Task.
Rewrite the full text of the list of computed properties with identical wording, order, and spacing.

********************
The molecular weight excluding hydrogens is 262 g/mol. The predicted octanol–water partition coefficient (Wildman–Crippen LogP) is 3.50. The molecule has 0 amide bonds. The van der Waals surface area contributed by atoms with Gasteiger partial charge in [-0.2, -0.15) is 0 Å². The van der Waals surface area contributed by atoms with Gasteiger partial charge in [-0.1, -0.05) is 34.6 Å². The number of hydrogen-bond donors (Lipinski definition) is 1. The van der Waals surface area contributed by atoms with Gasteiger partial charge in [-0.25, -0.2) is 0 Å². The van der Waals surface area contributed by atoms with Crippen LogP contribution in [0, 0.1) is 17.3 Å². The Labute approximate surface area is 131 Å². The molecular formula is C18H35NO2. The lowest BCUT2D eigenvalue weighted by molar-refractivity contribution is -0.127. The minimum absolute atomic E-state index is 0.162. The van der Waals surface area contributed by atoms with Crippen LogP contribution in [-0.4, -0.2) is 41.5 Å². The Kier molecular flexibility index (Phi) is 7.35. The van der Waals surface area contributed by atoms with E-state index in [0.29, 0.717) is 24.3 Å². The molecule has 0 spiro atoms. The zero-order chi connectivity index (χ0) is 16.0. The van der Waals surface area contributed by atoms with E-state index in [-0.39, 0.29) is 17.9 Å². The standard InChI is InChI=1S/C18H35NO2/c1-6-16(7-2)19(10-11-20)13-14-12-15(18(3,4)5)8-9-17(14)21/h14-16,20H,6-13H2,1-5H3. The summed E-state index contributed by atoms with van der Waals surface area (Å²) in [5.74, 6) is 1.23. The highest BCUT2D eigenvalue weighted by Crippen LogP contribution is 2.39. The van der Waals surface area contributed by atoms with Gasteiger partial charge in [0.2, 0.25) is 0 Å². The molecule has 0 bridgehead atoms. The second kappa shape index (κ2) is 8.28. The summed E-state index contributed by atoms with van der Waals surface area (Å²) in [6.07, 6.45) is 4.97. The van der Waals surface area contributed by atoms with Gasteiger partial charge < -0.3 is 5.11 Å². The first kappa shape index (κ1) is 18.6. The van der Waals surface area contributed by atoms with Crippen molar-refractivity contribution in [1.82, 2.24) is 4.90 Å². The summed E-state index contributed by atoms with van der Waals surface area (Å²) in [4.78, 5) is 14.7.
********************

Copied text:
The molecular weight excluding hydrogens is 262 g/mol. The predicted octanol–water partition coefficient (Wildman–Crippen LogP) is 3.50. The molecule has 0 amide bonds. The van der Waals surface area contributed by atoms with Gasteiger partial charge in [-0.2, -0.15) is 0 Å². The van der Waals surface area contributed by atoms with Gasteiger partial charge in [-0.1, -0.05) is 34.6 Å². The number of hydrogen-bond donors (Lipinski definition) is 1. The van der Waals surface area contributed by atoms with Gasteiger partial charge in [-0.25, -0.2) is 0 Å². The van der Waals surface area contributed by atoms with Crippen LogP contribution in [0, 0.1) is 17.3 Å². The Labute approximate surface area is 131 Å². The molecular formula is C18H35NO2. The lowest BCUT2D eigenvalue weighted by molar-refractivity contribution is -0.127. The minimum absolute atomic E-state index is 0.162. The van der Waals surface area contributed by atoms with Crippen LogP contribution in [-0.4, -0.2) is 41.5 Å². The Kier molecular flexibility index (Phi) is 7.35. The van der Waals surface area contributed by atoms with E-state index in [0.29, 0.717) is 24.3 Å². The molecule has 0 spiro atoms. The zero-order chi connectivity index (χ0) is 16.0. The van der Waals surface area contributed by atoms with E-state index in [-0.39, 0.29) is 17.9 Å². The standard InChI is InChI=1S/C18H35NO2/c1-6-16(7-2)19(10-11-20)13-14-12-15(18(3,4)5)8-9-17(14)21/h14-16,20H,6-13H2,1-5H3. The summed E-state index contributed by atoms with van der Waals surface area (Å²) in [5.74, 6) is 1.23. The highest BCUT2D eigenvalue weighted by Crippen LogP contribution is 2.39. The van der Waals surface area contributed by atoms with Gasteiger partial charge in [0.2, 0.25) is 0 Å². The molecule has 0 bridgehead atoms. The second kappa shape index (κ2) is 8.28. The summed E-state index contributed by atoms with van der Waals surface area (Å²) in [6.07, 6.45) is 4.97. The van der Waals surface area contributed by atoms with Gasteiger partial charge < -0.3 is 5.11 Å². The first kappa shape index (κ1) is 18.6. The van der Waals surface area contributed by atoms with Crippen molar-refractivity contribution in [1.82, 2.24) is 4.90 Å². The summed E-state index contributed by atoms with van der Waals surface area (Å²) in [4.78, 5) is 14.7.